Railroad Track Rail

I am pretty sure this goes into the “Riding Advice” category.

Have any of you ever ridden on the rail of a Railroad track? If so was it difficult to master? :thinking:

I’ve haven’t seen that specifically, but there are lots of videos where folks are riding ‘skinnies’ that include lots of variations of hand rails, walls, narrow logs, features, and the like. After some of that stuff, railroad tracks are probably pretty easy. I built a skinny in my basement to practice with. Like anything, it just takes time and practice.

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That is a great idea riding on a railway line, if it is disused.

Not too high and solid and not too far to fall.

I’m starting to just ride on painted lines of outdoor netball courts on my way to work.
It’s a nice feeling with the concentration and balancing involved to ride in a straight line.

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I haven’t tried on a unicycle, but back when I was doing bike trials, I would ride the track that crossed my street - I got good enough to ride from my street to the next street over. It’s a nice width, level, easy to get started from the street crossing.

I would do it on the unicycle, but the nearest track is a mile and a half away now. So I just practice on curbs mostly.

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Ryan, where can I buy a skinny? Is that the same as a racing unicycle? I haven’t found any of those in America.

@Pokalde No, the track is still in use, but I can hear that train horn from far away. That gives me plenty of time to get of the track safely. Also, trains run on a schedule, so the timing needed to avoid them.

@MrImpossible Good! If you can ride a rail on a bike, then it is definitely possible on a unicycle. :sunglasses: I will train for this then when I get to the point I can ride.

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It’s not quite the same as a racing uni. It’s more a ‘low-calorie’ version. You CAN buy them, but some just fashion their own. Remove your tire and tube, and fill in the entire rim with Bazooka Bubblegum or saltwater taffee. I actually use feta cheese (I know, strange). From there, sculpt it into a point, and let it dry.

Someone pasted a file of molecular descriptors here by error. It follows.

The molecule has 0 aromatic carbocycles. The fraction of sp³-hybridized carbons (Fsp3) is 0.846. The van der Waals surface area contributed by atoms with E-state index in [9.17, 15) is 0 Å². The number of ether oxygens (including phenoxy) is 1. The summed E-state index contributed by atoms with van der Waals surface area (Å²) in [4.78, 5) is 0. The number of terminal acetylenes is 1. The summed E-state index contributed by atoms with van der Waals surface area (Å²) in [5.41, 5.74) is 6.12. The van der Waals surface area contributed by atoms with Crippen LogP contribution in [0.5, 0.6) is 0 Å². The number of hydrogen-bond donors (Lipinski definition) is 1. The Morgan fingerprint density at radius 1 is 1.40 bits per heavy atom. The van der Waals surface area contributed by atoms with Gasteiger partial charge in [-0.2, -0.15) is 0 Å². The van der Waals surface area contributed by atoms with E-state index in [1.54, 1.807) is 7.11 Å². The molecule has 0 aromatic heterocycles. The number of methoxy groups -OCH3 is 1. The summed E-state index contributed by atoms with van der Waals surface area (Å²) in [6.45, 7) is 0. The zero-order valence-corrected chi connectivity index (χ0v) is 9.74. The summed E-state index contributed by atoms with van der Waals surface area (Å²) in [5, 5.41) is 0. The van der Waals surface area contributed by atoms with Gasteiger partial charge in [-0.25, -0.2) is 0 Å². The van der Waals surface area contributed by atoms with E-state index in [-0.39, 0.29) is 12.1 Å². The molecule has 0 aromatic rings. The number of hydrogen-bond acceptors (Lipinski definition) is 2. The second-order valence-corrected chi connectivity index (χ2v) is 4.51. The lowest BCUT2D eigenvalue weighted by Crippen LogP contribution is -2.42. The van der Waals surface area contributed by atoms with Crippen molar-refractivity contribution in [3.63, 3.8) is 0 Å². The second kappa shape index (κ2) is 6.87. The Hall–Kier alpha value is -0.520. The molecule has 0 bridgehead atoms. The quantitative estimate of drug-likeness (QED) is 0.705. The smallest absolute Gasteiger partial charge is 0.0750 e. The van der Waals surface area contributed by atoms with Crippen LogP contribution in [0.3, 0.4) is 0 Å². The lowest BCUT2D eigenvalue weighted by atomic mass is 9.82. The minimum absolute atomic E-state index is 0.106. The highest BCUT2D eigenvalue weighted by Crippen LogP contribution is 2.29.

Skinnies are not a unicycle. They are the object you ride on. Handrails, wooden boards, rail tracks would be common for trials, in mountain unicycling (and mountain biking) it usually describes narrow wooden “bridges” (like this: The Art Of Conquering Skinnies - Ninja Mountain Bike Skills)

I’ve ridden on railroad tracks, they are a good place to practice riding skinnies. The most commonly recommended skill to learn for this would be stillstands, typically when you ride along something this narrow, the safe method is riding from stillstand to stillstand one or two revolutions at a time. If you try to correct your side to side balance too much while riding, you will turn and ride of the rail, so you stop when the cranks are horizontal, recenter your balance and start riding again.

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Ryan, I am not swapping my unicycle wheel with a pizza. LOL :smile: I double check your first post. When you said skinny, I immediately thought of those skinny wheels on those racing unicycles.

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Thank you. I’m glad you didn’t recommend I valdize my unicycle, and turn it into food. LOL :smile: Until you posted, I had no idea what a skinny was. Thank you for the clarification. :slightly_smiling_face:

I have a skinny question?

Remember @RyanDorkoski a Subway sandwich doesn’t count. :smile:

Would a wooden board work for practice? If so, how do I secure it so it doesn’t slide out from under me?

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Yes it does. I don’t secure mine but there are many ways to do that. I am sure you can figure that part out. I hop onto it even and don’t really need to secure it.

I might be remembering wrong but aren’t you very early in learning? If so, don’t worry about skinnies until you are riding while holding the seat or so.